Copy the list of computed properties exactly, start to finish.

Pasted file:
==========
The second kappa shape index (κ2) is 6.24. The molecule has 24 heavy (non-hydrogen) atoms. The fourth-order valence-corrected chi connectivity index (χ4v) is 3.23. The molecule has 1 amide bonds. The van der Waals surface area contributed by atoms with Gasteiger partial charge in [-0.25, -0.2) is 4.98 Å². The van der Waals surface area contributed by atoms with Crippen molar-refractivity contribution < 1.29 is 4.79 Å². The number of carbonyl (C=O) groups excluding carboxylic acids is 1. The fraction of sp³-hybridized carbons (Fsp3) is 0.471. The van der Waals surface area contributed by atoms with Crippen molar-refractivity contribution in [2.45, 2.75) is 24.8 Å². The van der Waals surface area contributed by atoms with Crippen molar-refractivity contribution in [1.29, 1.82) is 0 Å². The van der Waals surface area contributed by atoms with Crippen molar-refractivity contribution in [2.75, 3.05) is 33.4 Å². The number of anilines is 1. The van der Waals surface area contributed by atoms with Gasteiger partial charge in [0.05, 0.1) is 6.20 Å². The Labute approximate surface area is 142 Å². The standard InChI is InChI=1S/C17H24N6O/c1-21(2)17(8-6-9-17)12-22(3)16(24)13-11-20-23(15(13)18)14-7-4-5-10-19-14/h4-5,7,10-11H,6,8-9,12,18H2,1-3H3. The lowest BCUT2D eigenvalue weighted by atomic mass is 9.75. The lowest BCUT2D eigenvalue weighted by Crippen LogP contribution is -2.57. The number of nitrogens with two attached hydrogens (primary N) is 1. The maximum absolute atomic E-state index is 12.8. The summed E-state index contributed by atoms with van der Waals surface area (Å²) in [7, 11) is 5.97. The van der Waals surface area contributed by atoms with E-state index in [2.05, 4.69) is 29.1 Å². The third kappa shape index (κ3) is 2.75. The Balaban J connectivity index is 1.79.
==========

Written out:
The second kappa shape index (κ2) is 6.24. The molecule has 24 heavy (non-hydrogen) atoms. The fourth-order valence-corrected chi connectivity index (χ4v) is 3.23. The molecule has 1 amide bonds. The van der Waals surface area contributed by atoms with Gasteiger partial charge in [-0.25, -0.2) is 4.98 Å². The van der Waals surface area contributed by atoms with Crippen molar-refractivity contribution < 1.29 is 4.79 Å². The number of carbonyl (C=O) groups excluding carboxylic acids is 1. The fraction of sp³-hybridized carbons (Fsp3) is 0.471. The van der Waals surface area contributed by atoms with Crippen molar-refractivity contribution in [2.45, 2.75) is 24.8 Å². The van der Waals surface area contributed by atoms with Crippen molar-refractivity contribution in [1.29, 1.82) is 0 Å². The van der Waals surface area contributed by atoms with Crippen molar-refractivity contribution in [2.75, 3.05) is 33.4 Å². The number of anilines is 1. The van der Waals surface area contributed by atoms with Gasteiger partial charge in [0.05, 0.1) is 6.20 Å². The Labute approximate surface area is 142 Å². The standard InChI is InChI=1S/C17H24N6O/c1-21(2)17(8-6-9-17)12-22(3)16(24)13-11-20-23(15(13)18)14-7-4-5-10-19-14/h4-5,7,10-11H,6,8-9,12,18H2,1-3H3. The lowest BCUT2D eigenvalue weighted by atomic mass is 9.75. The lowest BCUT2D eigenvalue weighted by Crippen LogP contribution is -2.57. The number of nitrogens with two attached hydrogens (primary N) is 1. The maximum absolute atomic E-state index is 12.8. The summed E-state index contributed by atoms with van der Waals surface area (Å²) in [7, 11) is 5.97. The van der Waals surface area contributed by atoms with E-state index in [2.05, 4.69) is 29.1 Å². The third kappa shape index (κ3) is 2.75. The Balaban J connectivity index is 1.79.